My wife and I spent this past Saturday busy as all get out. My 13yo son was with his mother for the weekend. I was consumed with mowing the lawn (3 acres of it - this country living ain't all its cracked up to be) while my lovely bride worked in the house, played with our 4yo (who happens to be of Haitian origin), and caught up on her blog. By the time the afternoon rolled around, I was ready for a break and they wanted to get out of the house.
A quick shower later and we were supping at our local Dog and Suds drive in (yea country living!). Then we decided to do what all of the Chicago suburbanites do, head to the nearest corn maze and participate in agri-tourism at its finest. Since we both used to live in Chicago, we can mingle with the 'burbanites' who drove an hour to get here, even though we drove five minutes. What fun! And to boot, it was an antique tractor show weekend where admission was free with requests for donations going to our local food pantry.
Our little guy on the other hand didn't even break a sweat. Maybe it is his Haitian heritage that makes him so athletic. Or it could be the fact he spent the first two years of his life in an orphanage in Haiti eating rice and drinking water instead of woofing down happy meals and arsenic laced apple juice like all of these other kids. This may be fatherly pride talking, but our little guy is solid and runs like a wide receiver.
So there we stand, proud parents of the lone bastion of racial diversity in the crowd watching our little man climb to the top of the big slide hill. I would like to note at this time that big slide hill is really a man-made earth mound with a 40 foot long, 36 inch diameter, PVC culvert section embedded in the soil. Children climb to the top, hand over their ticket, and jump into the pipe. Besides aspiring to a writing career, I am a civil engineer and I can say with authority that pipe was never intended for children to slide through it. Rather by the smooth interior surface I would say that was a pipe meant to carry sewage.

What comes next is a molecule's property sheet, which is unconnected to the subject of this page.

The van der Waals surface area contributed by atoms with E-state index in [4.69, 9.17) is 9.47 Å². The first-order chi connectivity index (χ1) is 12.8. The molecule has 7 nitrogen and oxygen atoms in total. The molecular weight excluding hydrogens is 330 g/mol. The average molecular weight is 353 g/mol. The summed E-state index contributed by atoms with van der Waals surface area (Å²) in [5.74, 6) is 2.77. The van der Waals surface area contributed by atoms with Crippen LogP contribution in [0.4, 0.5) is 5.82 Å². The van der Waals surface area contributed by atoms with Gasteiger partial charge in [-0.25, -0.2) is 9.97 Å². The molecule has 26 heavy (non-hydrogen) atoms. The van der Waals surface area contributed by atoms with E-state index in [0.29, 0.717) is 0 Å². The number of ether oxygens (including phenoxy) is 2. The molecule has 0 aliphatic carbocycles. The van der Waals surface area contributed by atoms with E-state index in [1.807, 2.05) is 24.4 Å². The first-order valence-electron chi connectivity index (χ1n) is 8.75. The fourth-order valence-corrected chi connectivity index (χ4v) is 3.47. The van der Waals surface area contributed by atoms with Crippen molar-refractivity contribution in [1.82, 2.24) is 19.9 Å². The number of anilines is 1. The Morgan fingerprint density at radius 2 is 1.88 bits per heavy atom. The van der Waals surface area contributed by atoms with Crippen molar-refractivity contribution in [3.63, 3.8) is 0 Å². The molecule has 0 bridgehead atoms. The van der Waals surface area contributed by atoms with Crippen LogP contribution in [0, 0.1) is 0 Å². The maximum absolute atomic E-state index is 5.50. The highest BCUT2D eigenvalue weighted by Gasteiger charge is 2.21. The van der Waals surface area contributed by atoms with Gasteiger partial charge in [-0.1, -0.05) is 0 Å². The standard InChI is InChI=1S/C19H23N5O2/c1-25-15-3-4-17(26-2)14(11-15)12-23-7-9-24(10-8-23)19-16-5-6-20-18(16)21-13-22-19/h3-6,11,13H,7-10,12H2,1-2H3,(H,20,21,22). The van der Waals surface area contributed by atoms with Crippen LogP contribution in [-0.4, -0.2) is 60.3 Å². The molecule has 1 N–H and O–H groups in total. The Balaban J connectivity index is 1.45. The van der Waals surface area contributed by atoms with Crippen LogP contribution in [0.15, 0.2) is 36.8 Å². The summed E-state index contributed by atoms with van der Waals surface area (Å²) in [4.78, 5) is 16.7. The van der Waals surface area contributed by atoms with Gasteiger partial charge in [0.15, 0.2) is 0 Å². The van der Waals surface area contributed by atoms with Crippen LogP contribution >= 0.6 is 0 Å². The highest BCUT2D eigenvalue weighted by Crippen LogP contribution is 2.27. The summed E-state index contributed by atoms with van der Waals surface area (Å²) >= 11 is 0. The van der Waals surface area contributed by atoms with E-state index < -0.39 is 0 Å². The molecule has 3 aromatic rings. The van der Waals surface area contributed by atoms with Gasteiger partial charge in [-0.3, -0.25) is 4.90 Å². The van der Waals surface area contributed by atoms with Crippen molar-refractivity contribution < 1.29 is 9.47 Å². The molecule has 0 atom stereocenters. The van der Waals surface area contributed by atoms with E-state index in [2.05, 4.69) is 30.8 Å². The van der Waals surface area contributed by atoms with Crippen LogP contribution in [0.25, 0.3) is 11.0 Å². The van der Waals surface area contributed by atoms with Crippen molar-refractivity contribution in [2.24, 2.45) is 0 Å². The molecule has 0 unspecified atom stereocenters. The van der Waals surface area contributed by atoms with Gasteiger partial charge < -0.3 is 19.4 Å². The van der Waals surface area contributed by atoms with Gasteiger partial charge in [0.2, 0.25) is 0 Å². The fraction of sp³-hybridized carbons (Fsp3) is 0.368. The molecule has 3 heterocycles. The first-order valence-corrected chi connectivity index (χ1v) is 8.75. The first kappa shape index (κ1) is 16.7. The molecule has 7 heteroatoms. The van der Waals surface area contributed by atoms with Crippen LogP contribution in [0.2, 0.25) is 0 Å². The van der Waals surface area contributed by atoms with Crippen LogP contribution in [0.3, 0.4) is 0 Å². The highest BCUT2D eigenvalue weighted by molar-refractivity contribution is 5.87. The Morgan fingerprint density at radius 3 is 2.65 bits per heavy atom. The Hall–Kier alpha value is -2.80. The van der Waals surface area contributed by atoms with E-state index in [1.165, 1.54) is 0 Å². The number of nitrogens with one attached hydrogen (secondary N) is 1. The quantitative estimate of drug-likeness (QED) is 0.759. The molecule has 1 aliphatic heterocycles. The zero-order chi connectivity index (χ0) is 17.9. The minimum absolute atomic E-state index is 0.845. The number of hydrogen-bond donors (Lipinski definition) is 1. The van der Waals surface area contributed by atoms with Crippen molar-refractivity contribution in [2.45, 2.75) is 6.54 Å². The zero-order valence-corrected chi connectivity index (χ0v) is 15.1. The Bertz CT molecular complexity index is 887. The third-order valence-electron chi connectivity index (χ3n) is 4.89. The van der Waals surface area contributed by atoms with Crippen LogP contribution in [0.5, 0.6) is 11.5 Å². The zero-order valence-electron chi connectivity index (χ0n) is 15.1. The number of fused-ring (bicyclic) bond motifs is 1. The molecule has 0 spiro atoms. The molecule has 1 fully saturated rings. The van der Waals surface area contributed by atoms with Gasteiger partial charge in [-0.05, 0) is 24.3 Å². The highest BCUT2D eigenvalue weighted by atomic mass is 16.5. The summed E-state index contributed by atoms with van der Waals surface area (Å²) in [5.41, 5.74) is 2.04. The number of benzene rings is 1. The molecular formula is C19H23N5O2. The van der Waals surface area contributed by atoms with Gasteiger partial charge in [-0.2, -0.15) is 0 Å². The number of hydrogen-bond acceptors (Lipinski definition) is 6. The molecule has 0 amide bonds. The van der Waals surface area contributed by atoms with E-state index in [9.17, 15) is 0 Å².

So our little man is climbing to the top of the hill and we are waiting at the bottom. This is the time my wife decides to discuss a YA novel I am working on. In it there is a black character who as a child receives a note in which a classmate uses a derogatory term which starts with the letter "N". If you do not know what word I am talking about, stop reading this and go get your GED already. Instead of using that "N" word here as I write, I will instead use the word 'peppermint.' Got it? N-word = peppermint.
Our little guy is almost at the top when my wife says in a way too loud voice, "Hey, in your story, do you think you should really have him called a peppermint?" (I know, either my wife has no filter or she was too focused on my book). Well if I had dropped my pants and started singing show tunes there would not have been a more instant reaction from those around us. Yet no one said anything because no one had the street creds needed to say anything. We had all the cards in this game. And through it my wife never stopped looking at the top of the hill and when our guy slid down the sewer pipe, she squealed with delight at her brave little man.